As lockdowns and isolation continues, the lure of the internet as entertainment remains paramount. What’s a bored teenager to do? For many a teen (and even a child) becoming a star—on YouTube, Instagram, gaming, or TikTok—seems like the answer. But how do they become a teenage influencer, and is it a good idea?
Minors with the time and energy often produce innovative and entertaining content. Plus, there’s opportunity to make serious money. But, can they handle the psychological challenges that come with internet success?
Regarding Internet child stardom, media psychologist Dr. Don Grant feels the money might not be the right trade-off. He uses a hypothetical Fortnight gaming child star as an example. “Where’s his childhood,” Grant says to Parentology. “Does he need to make $200,000? Is that what he needs? Fortnight will end, and it looks really great right now, and the money is really attractive, but Fortnight will not last forever.”
Grant also points out that the time investment in becoming an internet star might hinder other types of development. “Spending 18 hours a day gaming, for a kid, I’m wondering about his hygiene, sleep, nutrition. I’m talking about health hygiene. If he is playing 18 hours a day, is he developing social skills in real life to make friends, to create communities that are not Fortnight, and what happens when Fortnight ends?”
Fame and Emotional Immaturity Aren’t a Recipe for Longevity
Navigating fame requires maturity and the ability to set boundaries, both traits kids and teens usually lack solely because of their age. Plus, the world is rife with examples of child stars of all stripes who later crashed and burned.
“We’ve had cases of child stars in different eras and different times. But this is a more enhanced and hyper version of that,” Ciarán Mc Mahon, PhD, the author of The Psychology of Social Media, told Insider. “I don’t know how that will work out, but history would suggest that it’s not going to be pretty.”
Standing up to criticism via negative comments is another common online situation, and it’s a real risk for minors.
“A large volume of negative comments, or even a single one, can have a devastating impact on a kid’s self-esteem. TikTok, and other social networks, such as Instagram and Facebook, have been criticized for having negative effects on one’s confidence. This can deeply hurt one’s mental health. There have been instances where kids turned to self-harm or faced other issues, such as anorexia and bulimia, because of social media,” writes the site Cyberwise.
Plus, the more popular and successful a minor becomes online, on any platform, the more negative commentary they might receive. It’s a vicious cycle.
How to Safely Support a Child
Even with all the negatives, internet stardom leads to often sizable incomes, as well as opportunities to have a positive impact on the world.
For example, a teenager specializing in TikTok makeup tutorials used the platform to discuss China’s human rights violation of Muslims. Charli and Dixie D’Amelio, two of the most famous people on TikTok, have already participated in multiple efforts to help the collective good, including a recent anti-bullying project with Unicef and promoting body positivity. Dixie D’Amelio told Insider in a previous interview that she loves using her platform to “raise awareness and money for good causes.”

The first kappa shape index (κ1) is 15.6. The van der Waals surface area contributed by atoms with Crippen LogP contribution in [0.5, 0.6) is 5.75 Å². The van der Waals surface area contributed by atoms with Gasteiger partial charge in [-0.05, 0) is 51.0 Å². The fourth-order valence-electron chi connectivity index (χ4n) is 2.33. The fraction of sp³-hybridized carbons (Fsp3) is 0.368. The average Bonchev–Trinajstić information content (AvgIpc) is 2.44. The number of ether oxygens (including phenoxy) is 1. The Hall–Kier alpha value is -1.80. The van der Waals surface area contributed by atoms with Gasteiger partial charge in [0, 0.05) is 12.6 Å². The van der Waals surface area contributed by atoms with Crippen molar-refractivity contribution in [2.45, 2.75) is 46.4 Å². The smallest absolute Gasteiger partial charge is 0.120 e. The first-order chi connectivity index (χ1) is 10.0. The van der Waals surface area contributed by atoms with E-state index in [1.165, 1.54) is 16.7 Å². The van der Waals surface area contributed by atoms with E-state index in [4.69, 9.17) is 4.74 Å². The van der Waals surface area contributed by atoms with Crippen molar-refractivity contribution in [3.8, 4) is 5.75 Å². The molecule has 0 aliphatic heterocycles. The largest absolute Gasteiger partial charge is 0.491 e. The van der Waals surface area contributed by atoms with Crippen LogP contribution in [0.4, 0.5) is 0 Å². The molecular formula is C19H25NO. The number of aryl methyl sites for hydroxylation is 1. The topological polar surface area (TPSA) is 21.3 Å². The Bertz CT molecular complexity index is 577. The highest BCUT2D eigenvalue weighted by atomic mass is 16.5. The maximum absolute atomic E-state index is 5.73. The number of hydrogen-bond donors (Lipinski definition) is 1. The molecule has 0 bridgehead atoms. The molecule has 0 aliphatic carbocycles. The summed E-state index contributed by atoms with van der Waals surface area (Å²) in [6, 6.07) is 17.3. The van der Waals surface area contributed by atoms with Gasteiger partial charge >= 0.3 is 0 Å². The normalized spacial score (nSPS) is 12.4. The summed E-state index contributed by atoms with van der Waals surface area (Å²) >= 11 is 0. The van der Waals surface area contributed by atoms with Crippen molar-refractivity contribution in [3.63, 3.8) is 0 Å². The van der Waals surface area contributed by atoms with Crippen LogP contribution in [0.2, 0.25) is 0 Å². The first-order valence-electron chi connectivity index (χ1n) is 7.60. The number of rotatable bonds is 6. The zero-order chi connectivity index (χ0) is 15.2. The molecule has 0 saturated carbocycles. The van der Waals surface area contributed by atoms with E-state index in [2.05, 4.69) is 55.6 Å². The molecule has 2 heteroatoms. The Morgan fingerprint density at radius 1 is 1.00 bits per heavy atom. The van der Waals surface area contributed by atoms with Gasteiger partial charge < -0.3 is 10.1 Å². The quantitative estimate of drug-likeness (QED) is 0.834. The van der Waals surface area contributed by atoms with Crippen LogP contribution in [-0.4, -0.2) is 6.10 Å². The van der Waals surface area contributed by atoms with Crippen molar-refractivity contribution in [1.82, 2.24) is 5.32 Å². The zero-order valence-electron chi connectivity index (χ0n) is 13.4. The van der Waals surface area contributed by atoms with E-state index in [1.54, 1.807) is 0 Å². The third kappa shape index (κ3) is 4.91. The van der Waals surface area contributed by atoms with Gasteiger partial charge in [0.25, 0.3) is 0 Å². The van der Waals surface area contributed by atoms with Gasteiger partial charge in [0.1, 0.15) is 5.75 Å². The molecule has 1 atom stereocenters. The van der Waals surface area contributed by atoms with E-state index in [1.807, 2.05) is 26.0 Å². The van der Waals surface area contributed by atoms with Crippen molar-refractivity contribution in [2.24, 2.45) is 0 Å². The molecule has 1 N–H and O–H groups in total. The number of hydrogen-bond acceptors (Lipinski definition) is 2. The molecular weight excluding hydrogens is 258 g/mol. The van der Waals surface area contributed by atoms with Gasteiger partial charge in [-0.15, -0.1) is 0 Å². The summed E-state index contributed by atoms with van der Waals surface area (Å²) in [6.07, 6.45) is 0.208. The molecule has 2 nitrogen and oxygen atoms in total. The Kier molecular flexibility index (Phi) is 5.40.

CommonSense Media has a list of suggestions for parents interested in creating a safer YouTube channel for their kids. These suggestions, however, can apply to numerous online platforms.
- Have a plan.
Ask her to create a proposal for her channel that describes what she wants to offer, who the audience is, how often she’ll post, whether she’ll take advertising, and other considerations.
- Talk about content.
Now’s a good time to discuss what’s okay to post, what should remain private, and other
- Do a “beta launch.”
Take a page from the book of many tech start-ups and start small to work out the kinks. Start with strict privacy settings and a limited audience of trusted friends and family, and ask for constructive feedback on what’s working and not working.
- Check in.
Once she’s up and running, continue to support her. Unexpected issues — both positive and negative — are sure to come up. Knowing she can rely on your support is a big deal.
- Handle feedback.
Teens are often surprised to discover that not everything they upload receives universal praise. YouTube comments are notoriously harsh, but dealing with feedback is a learning experience.
- Designate it “for kids.”
If the video is marked for kids, it should hit its intended audience (instead of the general YouTube viewership.) Another benefit: comments are automatically disabled on videos designated for kids.
Social media expert Pam Moore thinks that parents need to be front and center in order to protect a minor’s privacy. “YouTube is just a medium,” she told CNBC. “Most parents wouldn’t let their kids hang out all night at a dark park with strangers. The same should go for online. Know what they are doing, who they are hanging out with and what they are talking about and why.”